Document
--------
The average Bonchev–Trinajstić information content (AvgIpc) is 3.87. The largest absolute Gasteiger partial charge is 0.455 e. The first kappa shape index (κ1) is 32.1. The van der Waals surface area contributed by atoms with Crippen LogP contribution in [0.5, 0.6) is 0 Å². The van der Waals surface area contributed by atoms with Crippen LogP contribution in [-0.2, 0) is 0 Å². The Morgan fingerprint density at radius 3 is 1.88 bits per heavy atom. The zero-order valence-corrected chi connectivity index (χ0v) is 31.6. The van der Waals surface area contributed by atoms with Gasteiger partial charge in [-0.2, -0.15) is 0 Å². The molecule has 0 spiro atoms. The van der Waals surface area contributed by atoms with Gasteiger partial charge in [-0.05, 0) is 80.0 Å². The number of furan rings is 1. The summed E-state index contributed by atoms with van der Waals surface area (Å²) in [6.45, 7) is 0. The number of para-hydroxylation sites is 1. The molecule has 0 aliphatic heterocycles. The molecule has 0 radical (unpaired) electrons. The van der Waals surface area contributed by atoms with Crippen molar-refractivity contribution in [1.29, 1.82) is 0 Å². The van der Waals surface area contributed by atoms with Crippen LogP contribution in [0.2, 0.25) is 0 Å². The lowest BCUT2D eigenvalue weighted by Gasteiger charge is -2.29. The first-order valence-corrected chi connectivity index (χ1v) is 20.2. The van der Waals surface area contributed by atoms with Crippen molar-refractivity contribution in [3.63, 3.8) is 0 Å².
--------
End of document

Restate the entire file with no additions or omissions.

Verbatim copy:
The average Bonchev–Trinajstić information content (AvgIpc) is 3.87. The largest absolute Gasteiger partial charge is 0.455 e. The first kappa shape index (κ1) is 32.1. The van der Waals surface area contributed by atoms with Crippen LogP contribution in [0.5, 0.6) is 0 Å². The van der Waals surface area contributed by atoms with Crippen LogP contribution in [-0.2, 0) is 0 Å². The Morgan fingerprint density at radius 3 is 1.88 bits per heavy atom. The zero-order valence-corrected chi connectivity index (χ0v) is 31.6. The van der Waals surface area contributed by atoms with Gasteiger partial charge in [-0.2, -0.15) is 0 Å². The molecule has 0 spiro atoms. The van der Waals surface area contributed by atoms with Gasteiger partial charge in [-0.05, 0) is 80.0 Å². The number of furan rings is 1. The summed E-state index contributed by atoms with van der Waals surface area (Å²) in [6.45, 7) is 0. The number of para-hydroxylation sites is 1. The molecule has 0 aliphatic heterocycles. The molecule has 0 radical (unpaired) electrons. The van der Waals surface area contributed by atoms with Crippen molar-refractivity contribution in [1.29, 1.82) is 0 Å². The van der Waals surface area contributed by atoms with Crippen LogP contribution in [0.2, 0.25) is 0 Å². The lowest BCUT2D eigenvalue weighted by Gasteiger charge is -2.29. The first-order valence-corrected chi connectivity index (χ1v) is 20.2. The van der Waals surface area contributed by atoms with Crippen molar-refractivity contribution in [3.63, 3.8) is 0 Å².